NY to fine railroad company for not disclosing crude oil train derailment
Canadian Pacific Railroad cars derailed Monday in Albany
New York State Department of Transportation (NYSDOT) Commissioner Joan McDonald said the Department will issue the maximum fine allowed under state law to Canadian Pacific Railroad for failing to report, as required, the derailment of four tank cars carrying crude oil early Monday morning in Albany.
One hour reporting window
The four tank cars carrying crude derailed at about 4:30 a.m. Monday at Canadian Pacific’s Kenwood Rail Yard in the city of Albany. The derailed cars remained upright and no oil was spilled. The derailment was not reported to NYSDOT by Canadian Pacific until 9:16 a.m., nearly five hours after the incident occurred. Under New York State law, rail accidents involving freight trains carrying hazardous materials must be reported to NYSDOT within one hour of the accident. The maximum fine allowed per incident is $5,000.
Fine could be raised
A comprehensive crude oil transportation safety report released two weeks ago by Governor Andrew M. Cuomo recommends advancing legislation that would raise the maximum fine to $25,000 per day. That report, authored by five state agencies — including NYSDOT — in accordance with an executive order the Governor issued in January, also urged swift federal action on four priority safety matters, including removing inadequate tank cars from service; strengthening and codifying voluntary industry safety measures to safeguard the transport of Bakken crude by rail; expediting the completion of environmental response plans to better protect the environment from oil spills; and developing classification and testing of Bakken and other petroleum products, which is critical to effective emergency response to disasters.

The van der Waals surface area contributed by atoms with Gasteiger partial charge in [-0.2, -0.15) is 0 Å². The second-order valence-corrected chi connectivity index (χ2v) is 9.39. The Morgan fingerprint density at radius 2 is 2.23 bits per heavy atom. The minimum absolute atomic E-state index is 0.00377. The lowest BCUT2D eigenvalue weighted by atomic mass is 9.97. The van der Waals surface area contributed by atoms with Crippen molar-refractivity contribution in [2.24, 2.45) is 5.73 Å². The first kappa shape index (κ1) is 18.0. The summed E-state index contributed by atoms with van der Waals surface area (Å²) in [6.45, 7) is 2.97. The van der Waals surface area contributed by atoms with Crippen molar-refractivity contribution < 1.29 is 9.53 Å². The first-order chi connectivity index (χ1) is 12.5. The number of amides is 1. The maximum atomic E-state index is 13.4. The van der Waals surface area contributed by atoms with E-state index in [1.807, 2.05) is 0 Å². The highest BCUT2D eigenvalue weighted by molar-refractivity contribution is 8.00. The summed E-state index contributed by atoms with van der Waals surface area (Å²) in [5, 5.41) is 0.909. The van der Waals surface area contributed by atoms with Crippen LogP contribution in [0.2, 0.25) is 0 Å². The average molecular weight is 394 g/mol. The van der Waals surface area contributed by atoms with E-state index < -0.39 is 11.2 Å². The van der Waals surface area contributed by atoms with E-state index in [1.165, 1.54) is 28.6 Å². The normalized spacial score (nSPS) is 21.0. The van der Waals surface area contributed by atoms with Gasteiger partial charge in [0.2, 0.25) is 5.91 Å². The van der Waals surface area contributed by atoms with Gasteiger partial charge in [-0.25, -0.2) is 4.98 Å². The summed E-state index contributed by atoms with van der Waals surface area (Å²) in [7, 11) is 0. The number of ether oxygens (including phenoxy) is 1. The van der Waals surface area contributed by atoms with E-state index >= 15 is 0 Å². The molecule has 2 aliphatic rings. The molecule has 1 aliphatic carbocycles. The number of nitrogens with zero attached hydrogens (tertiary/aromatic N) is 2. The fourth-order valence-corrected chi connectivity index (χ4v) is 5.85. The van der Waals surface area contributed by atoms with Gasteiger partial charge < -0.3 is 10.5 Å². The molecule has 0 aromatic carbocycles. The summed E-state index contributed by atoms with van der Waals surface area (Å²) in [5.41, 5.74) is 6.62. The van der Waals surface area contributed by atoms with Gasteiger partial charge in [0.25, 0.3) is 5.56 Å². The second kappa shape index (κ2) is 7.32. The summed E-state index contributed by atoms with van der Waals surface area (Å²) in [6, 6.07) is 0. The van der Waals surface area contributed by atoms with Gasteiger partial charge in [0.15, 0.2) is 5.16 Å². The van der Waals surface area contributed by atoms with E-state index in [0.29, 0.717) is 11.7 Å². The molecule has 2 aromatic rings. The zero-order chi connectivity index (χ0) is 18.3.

New regs for oil transport
“Governor Cuomo has stressed the need for the federal government to accelerate new regulations for the safe transport of oil, and directed NYSDOT to use every tool necessary to protect our communities,” said Commissioner McDonald. “These regulations are in place to ensure a proper response in order to preserve public safety and the environment, and we will hold rail companies accountable when they don’t comply.”
The four tank cars that derailed were part of a train with 31 tank cars and one locomotive. The cars were carrying Bakken crude oil from North Dakota. The tanks cars were not damaged; however, several wheels on the cars must be replaced because they contacted the ground. The cars have since been moved back onto the tracks.
Inspectors from the Federal Railroad Administration and NYSDOT responded to the scene this morning to investigate the incident. The inspectors believe the derailment may have been caused by a broken switch point, which is a narrow piece of rail that is guided between switch positions enabling a train to move from one track to another.